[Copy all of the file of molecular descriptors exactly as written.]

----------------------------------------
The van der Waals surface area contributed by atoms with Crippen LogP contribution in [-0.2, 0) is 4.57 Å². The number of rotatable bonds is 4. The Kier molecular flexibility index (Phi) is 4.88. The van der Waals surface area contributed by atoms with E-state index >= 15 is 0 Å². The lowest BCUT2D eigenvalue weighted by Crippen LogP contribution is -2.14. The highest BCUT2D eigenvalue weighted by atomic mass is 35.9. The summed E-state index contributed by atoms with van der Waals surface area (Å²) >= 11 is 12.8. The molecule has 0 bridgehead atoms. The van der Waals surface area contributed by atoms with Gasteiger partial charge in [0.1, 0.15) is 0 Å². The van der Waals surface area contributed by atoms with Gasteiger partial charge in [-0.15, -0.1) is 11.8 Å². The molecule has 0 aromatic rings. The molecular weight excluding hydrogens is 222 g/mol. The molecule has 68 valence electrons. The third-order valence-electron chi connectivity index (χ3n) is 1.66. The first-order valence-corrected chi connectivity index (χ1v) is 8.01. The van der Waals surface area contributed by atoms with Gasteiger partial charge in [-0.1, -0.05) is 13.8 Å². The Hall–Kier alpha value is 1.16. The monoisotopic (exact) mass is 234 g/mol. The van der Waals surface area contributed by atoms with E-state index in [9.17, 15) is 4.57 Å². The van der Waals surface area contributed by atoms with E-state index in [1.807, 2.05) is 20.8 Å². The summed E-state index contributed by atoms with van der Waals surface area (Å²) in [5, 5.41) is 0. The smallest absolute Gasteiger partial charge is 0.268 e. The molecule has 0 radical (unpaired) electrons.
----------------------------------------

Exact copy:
The van der Waals surface area contributed by atoms with Crippen LogP contribution in [-0.2, 0) is 4.57 Å². The number of rotatable bonds is 4. The Kier molecular flexibility index (Phi) is 4.88. The van der Waals surface area contributed by atoms with E-state index >= 15 is 0 Å². The lowest BCUT2D eigenvalue weighted by Crippen LogP contribution is -2.14. The highest BCUT2D eigenvalue weighted by atomic mass is 35.9. The summed E-state index contributed by atoms with van der Waals surface area (Å²) >= 11 is 12.8. The molecule has 0 bridgehead atoms. The van der Waals surface area contributed by atoms with Gasteiger partial charge in [0.1, 0.15) is 0 Å². The van der Waals surface area contributed by atoms with Gasteiger partial charge in [-0.15, -0.1) is 11.8 Å². The molecule has 0 aromatic rings. The molecular weight excluding hydrogens is 222 g/mol. The molecule has 68 valence electrons. The third-order valence-electron chi connectivity index (χ3n) is 1.66. The first-order valence-corrected chi connectivity index (χ1v) is 8.01. The van der Waals surface area contributed by atoms with Gasteiger partial charge in [-0.1, -0.05) is 13.8 Å². The Hall–Kier alpha value is 1.16. The monoisotopic (exact) mass is 234 g/mol. The van der Waals surface area contributed by atoms with E-state index in [9.17, 15) is 4.57 Å². The van der Waals surface area contributed by atoms with E-state index in [1.807, 2.05) is 20.8 Å². The summed E-state index contributed by atoms with van der Waals surface area (Å²) in [5, 5.41) is 0. The smallest absolute Gasteiger partial charge is 0.268 e. The molecule has 0 radical (unpaired) electrons.